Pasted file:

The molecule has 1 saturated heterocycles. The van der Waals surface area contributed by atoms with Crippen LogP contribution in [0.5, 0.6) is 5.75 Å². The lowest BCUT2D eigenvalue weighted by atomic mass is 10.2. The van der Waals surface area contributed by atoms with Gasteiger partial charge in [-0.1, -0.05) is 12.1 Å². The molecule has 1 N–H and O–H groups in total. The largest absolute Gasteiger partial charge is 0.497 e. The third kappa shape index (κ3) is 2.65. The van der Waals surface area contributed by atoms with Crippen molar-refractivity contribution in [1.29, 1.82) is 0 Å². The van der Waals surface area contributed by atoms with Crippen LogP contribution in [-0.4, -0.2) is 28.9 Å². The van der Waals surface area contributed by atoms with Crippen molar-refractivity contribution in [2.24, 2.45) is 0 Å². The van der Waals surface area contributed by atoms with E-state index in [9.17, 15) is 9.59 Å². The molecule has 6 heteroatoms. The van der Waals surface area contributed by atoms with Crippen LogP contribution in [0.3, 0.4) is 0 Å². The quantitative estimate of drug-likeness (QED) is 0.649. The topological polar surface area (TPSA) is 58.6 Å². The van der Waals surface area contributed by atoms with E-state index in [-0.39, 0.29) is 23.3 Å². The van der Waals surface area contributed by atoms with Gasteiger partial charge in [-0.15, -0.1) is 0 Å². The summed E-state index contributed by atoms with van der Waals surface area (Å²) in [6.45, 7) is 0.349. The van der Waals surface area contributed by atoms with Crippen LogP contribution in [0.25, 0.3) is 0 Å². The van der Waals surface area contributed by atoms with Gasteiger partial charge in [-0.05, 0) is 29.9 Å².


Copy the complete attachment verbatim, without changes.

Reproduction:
The molecule has 1 saturated heterocycles. The van der Waals surface area contributed by atoms with Crippen LogP contribution in [0.5, 0.6) is 5.75 Å². The lowest BCUT2D eigenvalue weighted by atomic mass is 10.2. The van der Waals surface area contributed by atoms with Gasteiger partial charge in [-0.1, -0.05) is 12.1 Å². The molecule has 1 N–H and O–H groups in total. The largest absolute Gasteiger partial charge is 0.497 e. The third kappa shape index (κ3) is 2.65. The van der Waals surface area contributed by atoms with Crippen molar-refractivity contribution in [1.29, 1.82) is 0 Å². The van der Waals surface area contributed by atoms with Crippen LogP contribution in [-0.4, -0.2) is 28.9 Å². The van der Waals surface area contributed by atoms with Crippen molar-refractivity contribution in [2.24, 2.45) is 0 Å². The van der Waals surface area contributed by atoms with E-state index in [9.17, 15) is 9.59 Å². The molecule has 6 heteroatoms. The van der Waals surface area contributed by atoms with Crippen LogP contribution in [0.3, 0.4) is 0 Å². The quantitative estimate of drug-likeness (QED) is 0.649. The topological polar surface area (TPSA) is 58.6 Å². The van der Waals surface area contributed by atoms with E-state index in [-0.39, 0.29) is 23.3 Å². The van der Waals surface area contributed by atoms with Gasteiger partial charge in [-0.15, -0.1) is 0 Å². The summed E-state index contributed by atoms with van der Waals surface area (Å²) in [6.45, 7) is 0.349. The van der Waals surface area contributed by atoms with Crippen LogP contribution in [0.25, 0.3) is 0 Å². The van der Waals surface area contributed by atoms with Gasteiger partial charge in [-0.05, 0) is 29.9 Å².